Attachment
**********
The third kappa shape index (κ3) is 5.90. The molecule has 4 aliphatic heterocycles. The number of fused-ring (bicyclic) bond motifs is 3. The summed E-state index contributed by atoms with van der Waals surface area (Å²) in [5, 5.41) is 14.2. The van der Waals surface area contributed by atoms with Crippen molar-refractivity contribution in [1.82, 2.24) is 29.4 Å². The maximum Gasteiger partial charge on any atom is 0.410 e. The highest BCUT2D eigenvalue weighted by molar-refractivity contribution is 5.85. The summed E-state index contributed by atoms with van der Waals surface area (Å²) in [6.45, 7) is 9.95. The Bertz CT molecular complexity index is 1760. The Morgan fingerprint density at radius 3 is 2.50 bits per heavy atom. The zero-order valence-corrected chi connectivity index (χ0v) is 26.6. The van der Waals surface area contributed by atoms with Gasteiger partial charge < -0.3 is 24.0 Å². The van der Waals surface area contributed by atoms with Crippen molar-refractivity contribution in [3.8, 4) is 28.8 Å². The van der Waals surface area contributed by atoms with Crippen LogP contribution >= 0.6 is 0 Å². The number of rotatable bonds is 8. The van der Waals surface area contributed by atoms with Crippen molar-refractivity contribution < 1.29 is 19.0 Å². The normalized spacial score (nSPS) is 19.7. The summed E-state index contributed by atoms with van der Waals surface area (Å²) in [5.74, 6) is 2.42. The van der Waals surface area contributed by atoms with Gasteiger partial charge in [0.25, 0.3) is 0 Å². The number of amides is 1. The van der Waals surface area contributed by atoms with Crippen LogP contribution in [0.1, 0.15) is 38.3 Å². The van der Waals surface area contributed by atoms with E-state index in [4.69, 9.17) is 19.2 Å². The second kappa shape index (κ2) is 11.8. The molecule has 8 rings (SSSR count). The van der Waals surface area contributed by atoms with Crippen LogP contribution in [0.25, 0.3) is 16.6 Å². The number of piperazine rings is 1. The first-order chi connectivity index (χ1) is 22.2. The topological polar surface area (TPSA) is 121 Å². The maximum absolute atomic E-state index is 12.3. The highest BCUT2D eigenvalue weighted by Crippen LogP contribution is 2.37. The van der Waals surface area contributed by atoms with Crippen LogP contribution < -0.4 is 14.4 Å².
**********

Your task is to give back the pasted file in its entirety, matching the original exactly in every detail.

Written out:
The third kappa shape index (κ3) is 5.90. The molecule has 4 aliphatic heterocycles. The number of fused-ring (bicyclic) bond motifs is 3. The summed E-state index contributed by atoms with van der Waals surface area (Å²) in [5, 5.41) is 14.2. The van der Waals surface area contributed by atoms with Crippen molar-refractivity contribution in [1.82, 2.24) is 29.4 Å². The maximum Gasteiger partial charge on any atom is 0.410 e. The highest BCUT2D eigenvalue weighted by molar-refractivity contribution is 5.85. The summed E-state index contributed by atoms with van der Waals surface area (Å²) in [6.45, 7) is 9.95. The Bertz CT molecular complexity index is 1760. The Morgan fingerprint density at radius 3 is 2.50 bits per heavy atom. The zero-order valence-corrected chi connectivity index (χ0v) is 26.6. The van der Waals surface area contributed by atoms with Gasteiger partial charge < -0.3 is 24.0 Å². The van der Waals surface area contributed by atoms with Crippen molar-refractivity contribution in [3.8, 4) is 28.8 Å². The van der Waals surface area contributed by atoms with Crippen LogP contribution >= 0.6 is 0 Å². The number of rotatable bonds is 8. The van der Waals surface area contributed by atoms with Crippen molar-refractivity contribution < 1.29 is 19.0 Å². The normalized spacial score (nSPS) is 19.7. The summed E-state index contributed by atoms with van der Waals surface area (Å²) in [5.74, 6) is 2.42. The van der Waals surface area contributed by atoms with Gasteiger partial charge in [0.25, 0.3) is 0 Å². The number of amides is 1. The van der Waals surface area contributed by atoms with Crippen LogP contribution in [0.1, 0.15) is 38.3 Å². The van der Waals surface area contributed by atoms with E-state index in [4.69, 9.17) is 19.2 Å². The second kappa shape index (κ2) is 11.8. The molecule has 8 rings (SSSR count). The van der Waals surface area contributed by atoms with Crippen LogP contribution in [0.25, 0.3) is 16.6 Å². The number of piperazine rings is 1. The first-order chi connectivity index (χ1) is 22.2. The topological polar surface area (TPSA) is 121 Å². The maximum absolute atomic E-state index is 12.3. The highest BCUT2D eigenvalue weighted by Crippen LogP contribution is 2.37. The van der Waals surface area contributed by atoms with Crippen LogP contribution < -0.4 is 14.4 Å².